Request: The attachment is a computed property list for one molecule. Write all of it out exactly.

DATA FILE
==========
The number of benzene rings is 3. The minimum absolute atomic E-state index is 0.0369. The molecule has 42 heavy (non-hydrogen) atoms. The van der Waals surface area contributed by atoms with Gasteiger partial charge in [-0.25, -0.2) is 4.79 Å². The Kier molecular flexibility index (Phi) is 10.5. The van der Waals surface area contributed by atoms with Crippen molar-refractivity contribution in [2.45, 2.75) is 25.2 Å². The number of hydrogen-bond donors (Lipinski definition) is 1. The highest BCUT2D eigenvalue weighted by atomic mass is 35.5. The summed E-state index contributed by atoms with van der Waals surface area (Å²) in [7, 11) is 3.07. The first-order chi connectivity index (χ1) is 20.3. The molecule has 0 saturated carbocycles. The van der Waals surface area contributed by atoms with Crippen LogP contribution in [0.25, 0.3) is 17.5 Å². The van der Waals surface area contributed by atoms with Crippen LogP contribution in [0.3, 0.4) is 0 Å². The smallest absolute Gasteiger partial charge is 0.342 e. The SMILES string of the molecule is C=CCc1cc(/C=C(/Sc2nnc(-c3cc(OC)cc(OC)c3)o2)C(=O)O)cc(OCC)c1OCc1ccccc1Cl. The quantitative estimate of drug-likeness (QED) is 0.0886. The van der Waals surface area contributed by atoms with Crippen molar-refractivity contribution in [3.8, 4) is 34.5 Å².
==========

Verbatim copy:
The number of benzene rings is 3. The minimum absolute atomic E-state index is 0.0369. The molecule has 42 heavy (non-hydrogen) atoms. The van der Waals surface area contributed by atoms with Gasteiger partial charge in [-0.25, -0.2) is 4.79 Å². The Kier molecular flexibility index (Phi) is 10.5. The van der Waals surface area contributed by atoms with Crippen molar-refractivity contribution in [2.45, 2.75) is 25.2 Å². The number of hydrogen-bond donors (Lipinski definition) is 1. The highest BCUT2D eigenvalue weighted by atomic mass is 35.5. The summed E-state index contributed by atoms with van der Waals surface area (Å²) in [7, 11) is 3.07. The first-order chi connectivity index (χ1) is 20.3. The molecule has 0 saturated carbocycles. The van der Waals surface area contributed by atoms with Crippen LogP contribution in [0.25, 0.3) is 17.5 Å². The van der Waals surface area contributed by atoms with Crippen LogP contribution in [0.3, 0.4) is 0 Å². The smallest absolute Gasteiger partial charge is 0.342 e. The SMILES string of the molecule is C=CCc1cc(/C=C(/Sc2nnc(-c3cc(OC)cc(OC)c3)o2)C(=O)O)cc(OCC)c1OCc1ccccc1Cl. The quantitative estimate of drug-likeness (QED) is 0.0886. The van der Waals surface area contributed by atoms with Crippen molar-refractivity contribution in [3.8, 4) is 34.5 Å².